August 3, 2014

0.4.3: Floating point support

After a long time having only partial floating point support in Red/System, it comes now to Red with a broader support, thanks to the terrific work from Qtxie and Oldes, who managed to push Red further while I was busy moving from Europe to China (though, this might be the topic for another blog entry, as requested by many of you).

The new float! datatype implements IEEE-754 64-bit floating point format. It is available with most of the usual math functions support:

  • infix operators: +, -, *, /, **.
  • prefix base functions: add, substract, multiply, divide, power.
  • trigonometric functions:  cosine, sine, tangent, arcsine, arccosine, arctangent.
  • other math functions: log-2, log-10, log-e, exp, square-root, round

Note that these trigonometric functions are taking arguments in degrees, a /radians refinement is provided for input values in radians. However, this can result in extra verbosity for some long math expressions where using only radians, like:
((sine/radians b) * (cosine/radians c)) + ((cosine/radians b) * (sine/radians c))
Some radians-oriented shortcuts to these functions are also provided for convenience: cos, sin, tan, arcsin, arccos, arctan. So the above expression becomes:
((sin b) * (cos c)) + ((cos b) * (sin c))
Here are some code examples from Red console:
red>> 1.23456
== 1.23456
red>> 1e10
== 10000000000.0
red>> 1.23 * 2
== 2.46
red>> 1.23 * 2.0
== 2.46
red>> to integer! 1.23 * 2.0
== 2
red>> cos pi
== -1.0
red>> sin pi
== 0.0
red>> cos pi / 2
== 0.0
red>> cos pi / 3
== 0.5
red>> cosine/radians pi / 3
== 0.5
red>> cosine 60
== 0.5
red>> .1 + .2 + .3
== 0.6
red>> .1 + .2 + .3 = .6
== true
red>> .1 + .2 + .3 - .6
== 1.110223024625157e-16
red>> float? load "0.1"
== true
red>> to float! 1
== 1.0
red>> 1 = to integer! to float! 1
== true
As you can see, Red tries to give you meaningful outputs even when the result is not exact, but this approach has its limits too. Qtxie has ported partially dtoa() functions to Red/System, however, the overhead of the additional code (20-40KB once compiled) is quite costly given how tiny is currently our runtime library (~350KB). So, for now, that implementation has been provided as an optional library for Red/System, and will be modularized for Red, once modules will be supported.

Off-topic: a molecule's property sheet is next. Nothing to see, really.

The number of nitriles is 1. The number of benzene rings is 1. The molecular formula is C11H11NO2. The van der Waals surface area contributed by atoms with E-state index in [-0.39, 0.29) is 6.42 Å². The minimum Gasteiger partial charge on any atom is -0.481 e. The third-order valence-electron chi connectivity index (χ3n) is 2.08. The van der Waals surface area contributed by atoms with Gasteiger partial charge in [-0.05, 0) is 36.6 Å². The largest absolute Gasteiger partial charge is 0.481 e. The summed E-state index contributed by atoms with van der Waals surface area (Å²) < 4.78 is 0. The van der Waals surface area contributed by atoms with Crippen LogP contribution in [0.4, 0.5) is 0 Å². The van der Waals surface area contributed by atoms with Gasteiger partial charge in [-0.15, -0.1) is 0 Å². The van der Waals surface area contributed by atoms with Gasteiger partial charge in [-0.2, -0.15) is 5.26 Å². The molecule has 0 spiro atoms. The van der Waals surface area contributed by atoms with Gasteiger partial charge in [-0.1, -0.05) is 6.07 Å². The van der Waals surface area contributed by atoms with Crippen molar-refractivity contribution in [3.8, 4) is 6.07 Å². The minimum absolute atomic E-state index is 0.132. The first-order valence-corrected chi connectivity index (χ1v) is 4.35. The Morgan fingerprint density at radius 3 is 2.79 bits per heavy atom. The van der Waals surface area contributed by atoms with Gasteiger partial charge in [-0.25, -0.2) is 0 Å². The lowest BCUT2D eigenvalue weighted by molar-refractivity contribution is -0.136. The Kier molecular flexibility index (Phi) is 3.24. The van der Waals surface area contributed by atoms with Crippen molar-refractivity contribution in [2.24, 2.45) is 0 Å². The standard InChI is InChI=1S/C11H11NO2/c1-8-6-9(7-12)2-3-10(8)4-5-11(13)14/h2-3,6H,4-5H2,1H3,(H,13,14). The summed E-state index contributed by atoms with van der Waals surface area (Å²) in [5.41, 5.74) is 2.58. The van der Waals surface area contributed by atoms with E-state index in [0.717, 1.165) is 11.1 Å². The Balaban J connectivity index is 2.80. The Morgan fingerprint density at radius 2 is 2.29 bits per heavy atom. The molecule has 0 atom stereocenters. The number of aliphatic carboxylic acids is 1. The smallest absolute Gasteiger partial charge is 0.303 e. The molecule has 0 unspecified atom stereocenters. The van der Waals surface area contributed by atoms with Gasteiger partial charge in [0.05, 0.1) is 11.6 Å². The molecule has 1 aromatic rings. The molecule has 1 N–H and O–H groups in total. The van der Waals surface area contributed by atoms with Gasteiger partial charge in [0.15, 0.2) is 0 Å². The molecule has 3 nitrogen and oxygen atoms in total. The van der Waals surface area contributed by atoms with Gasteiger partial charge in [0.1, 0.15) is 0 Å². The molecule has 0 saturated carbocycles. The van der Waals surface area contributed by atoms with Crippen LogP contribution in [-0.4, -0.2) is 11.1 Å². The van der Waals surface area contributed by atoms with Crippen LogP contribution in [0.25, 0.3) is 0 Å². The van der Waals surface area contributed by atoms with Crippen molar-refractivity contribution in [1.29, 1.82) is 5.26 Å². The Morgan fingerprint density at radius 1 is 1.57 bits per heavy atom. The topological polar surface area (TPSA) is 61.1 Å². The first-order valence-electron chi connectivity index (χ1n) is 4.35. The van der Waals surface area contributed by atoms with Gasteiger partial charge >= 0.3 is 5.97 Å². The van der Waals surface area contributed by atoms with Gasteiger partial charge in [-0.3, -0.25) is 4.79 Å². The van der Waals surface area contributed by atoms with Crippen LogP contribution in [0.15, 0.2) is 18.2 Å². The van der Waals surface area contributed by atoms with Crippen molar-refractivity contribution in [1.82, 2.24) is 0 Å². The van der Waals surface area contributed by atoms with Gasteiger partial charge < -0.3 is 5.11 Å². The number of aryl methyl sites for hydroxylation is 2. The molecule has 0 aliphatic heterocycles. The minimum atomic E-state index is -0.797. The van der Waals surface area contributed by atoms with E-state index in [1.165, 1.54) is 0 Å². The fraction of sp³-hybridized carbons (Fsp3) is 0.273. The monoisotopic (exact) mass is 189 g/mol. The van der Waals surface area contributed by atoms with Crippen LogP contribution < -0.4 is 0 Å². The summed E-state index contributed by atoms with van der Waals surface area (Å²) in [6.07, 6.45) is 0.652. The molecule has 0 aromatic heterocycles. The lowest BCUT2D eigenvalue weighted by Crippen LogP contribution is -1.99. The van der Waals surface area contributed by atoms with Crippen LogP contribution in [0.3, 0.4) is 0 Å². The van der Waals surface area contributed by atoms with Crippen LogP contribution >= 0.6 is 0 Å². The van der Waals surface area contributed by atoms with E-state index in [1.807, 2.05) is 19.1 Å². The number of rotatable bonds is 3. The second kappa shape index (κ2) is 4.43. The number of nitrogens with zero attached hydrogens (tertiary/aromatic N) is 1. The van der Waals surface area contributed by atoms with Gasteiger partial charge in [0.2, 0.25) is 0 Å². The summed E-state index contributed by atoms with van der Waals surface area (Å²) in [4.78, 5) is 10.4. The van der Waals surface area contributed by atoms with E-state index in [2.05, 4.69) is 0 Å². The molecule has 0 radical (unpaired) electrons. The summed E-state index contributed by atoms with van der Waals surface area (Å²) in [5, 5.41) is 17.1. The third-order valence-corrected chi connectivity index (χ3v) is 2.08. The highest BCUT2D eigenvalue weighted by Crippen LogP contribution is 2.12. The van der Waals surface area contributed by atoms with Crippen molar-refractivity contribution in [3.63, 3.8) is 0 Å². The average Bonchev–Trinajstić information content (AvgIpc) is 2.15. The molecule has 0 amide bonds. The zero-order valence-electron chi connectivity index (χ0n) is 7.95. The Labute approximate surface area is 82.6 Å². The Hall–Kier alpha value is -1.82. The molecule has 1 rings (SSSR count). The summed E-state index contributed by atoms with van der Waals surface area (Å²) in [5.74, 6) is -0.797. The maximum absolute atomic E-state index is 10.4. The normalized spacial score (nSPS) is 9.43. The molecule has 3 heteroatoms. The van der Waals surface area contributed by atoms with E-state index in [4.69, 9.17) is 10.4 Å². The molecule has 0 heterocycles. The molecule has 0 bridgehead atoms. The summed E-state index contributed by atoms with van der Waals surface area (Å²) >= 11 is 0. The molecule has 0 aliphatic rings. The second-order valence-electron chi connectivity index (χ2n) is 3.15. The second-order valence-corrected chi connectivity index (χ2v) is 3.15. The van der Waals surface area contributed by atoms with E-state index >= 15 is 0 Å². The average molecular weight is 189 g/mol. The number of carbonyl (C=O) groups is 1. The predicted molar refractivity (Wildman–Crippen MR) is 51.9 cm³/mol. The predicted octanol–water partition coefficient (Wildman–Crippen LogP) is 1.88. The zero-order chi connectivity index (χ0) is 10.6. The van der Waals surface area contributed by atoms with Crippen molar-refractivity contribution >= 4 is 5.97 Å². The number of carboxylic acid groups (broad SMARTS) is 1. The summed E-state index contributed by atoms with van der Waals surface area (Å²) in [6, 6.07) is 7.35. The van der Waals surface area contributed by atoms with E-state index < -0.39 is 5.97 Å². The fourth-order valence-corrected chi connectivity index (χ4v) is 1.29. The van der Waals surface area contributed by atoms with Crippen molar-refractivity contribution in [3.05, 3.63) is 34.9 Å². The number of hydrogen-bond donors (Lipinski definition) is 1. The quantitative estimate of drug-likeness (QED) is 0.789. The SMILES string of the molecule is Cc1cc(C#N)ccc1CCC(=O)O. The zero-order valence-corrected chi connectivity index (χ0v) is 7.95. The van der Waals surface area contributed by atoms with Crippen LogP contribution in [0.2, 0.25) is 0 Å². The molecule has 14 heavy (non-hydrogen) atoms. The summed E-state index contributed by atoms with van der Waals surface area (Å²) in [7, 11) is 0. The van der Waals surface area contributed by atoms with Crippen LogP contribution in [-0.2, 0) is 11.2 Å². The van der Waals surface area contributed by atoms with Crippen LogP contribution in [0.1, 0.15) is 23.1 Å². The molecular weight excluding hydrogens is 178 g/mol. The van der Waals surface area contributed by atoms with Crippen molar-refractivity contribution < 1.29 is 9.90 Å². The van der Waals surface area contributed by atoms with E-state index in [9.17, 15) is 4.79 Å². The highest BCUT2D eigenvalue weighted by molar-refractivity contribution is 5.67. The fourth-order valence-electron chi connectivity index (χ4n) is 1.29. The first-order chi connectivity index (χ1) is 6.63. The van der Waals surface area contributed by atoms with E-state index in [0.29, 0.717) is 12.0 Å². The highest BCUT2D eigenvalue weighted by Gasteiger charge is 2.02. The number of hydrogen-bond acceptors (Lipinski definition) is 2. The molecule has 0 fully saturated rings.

IEEE-754 special values

You might know that standard floating point format supports a few extra special values that are meant to make some calculation possible in edge cases. Those are also supported natively by Red, with the following literal formats:
Not a Number (NaN)        :  1.#NaN
Positive Infinity (+INF)  : +1.#INF (or just 1.#INF)
Negative Infinity (-INF)  : -1.#INF
Positive Zero             : +0.0 (or just 0.0)
Negative Zero             : -0.0
These values are mostly intended for scientific calculations, you do not have to worry about them. They can be produced as results of some math operations on floats, but by default, an error will be thrown instead.

In case, you need to operate with maximum precision, and have all the special float values as results instead of errors, a couple of flags are available for that through the system special access. The syntax is:
system/float-options [spec]

[spec]: block of flags (word! | set-word!) with values (logic! | word!)
Valid flags are:

  • pretty?: enables pretty printing of float numbers when very close to an integer value (default: true)
  • full?: enables math operations on float special values (default: false)

 Examples:
red>> 4.000000000000001e32
== 4.0e32
red>> system/float-options [pretty?: no]
red>> 4.000000000000001e32
== 4.000000000000001e32
Armhf support

So far, Red supported only the armel ABI for ARM backends. Since this release, we fully support now armhf ABI too, through a specific compilation option that can be found in the new RPi compilation target (intended mainly for default OS on RaspberryPi). The main difference between these ABI is the way float values are passed as arguments to functions, armel requires passing them on stack, while armhf requires passing them through FPU registers.

Other changes

  • url! datatype preliminary support: all actions are working, but no path access support yet.
  • New actions: reverse, random, swap, take, to(*), trim
  • New natives: same?, NaN?
  • New mezzanines: float?, routine?
  • Red/System FPU direct access through system/fpu/* options.
  • Help command now displays full help on routines too.
  • Many bug fixes and a few wishes granted.

(*) to is currently limited to integer/float/string conversions only.

What's next?

After the digression in the floating point lands, we go back to our main roadmap, so in the next releases, expect (in no particular order):

  • GUI support for Android / Windows platforms
  • Improved toolchain for Android APK generation
  • Object compilation support
  • New console engine
  • Error! datatype and exceptions handling
  • Typeset! and other new datatypes
  • Redbin format specification and implementation for the compiler
  • Improved compiler performance

Thanks for your patience and support during these last months, we are now back to our cruise development speed, so expect faster changes until the end of the year.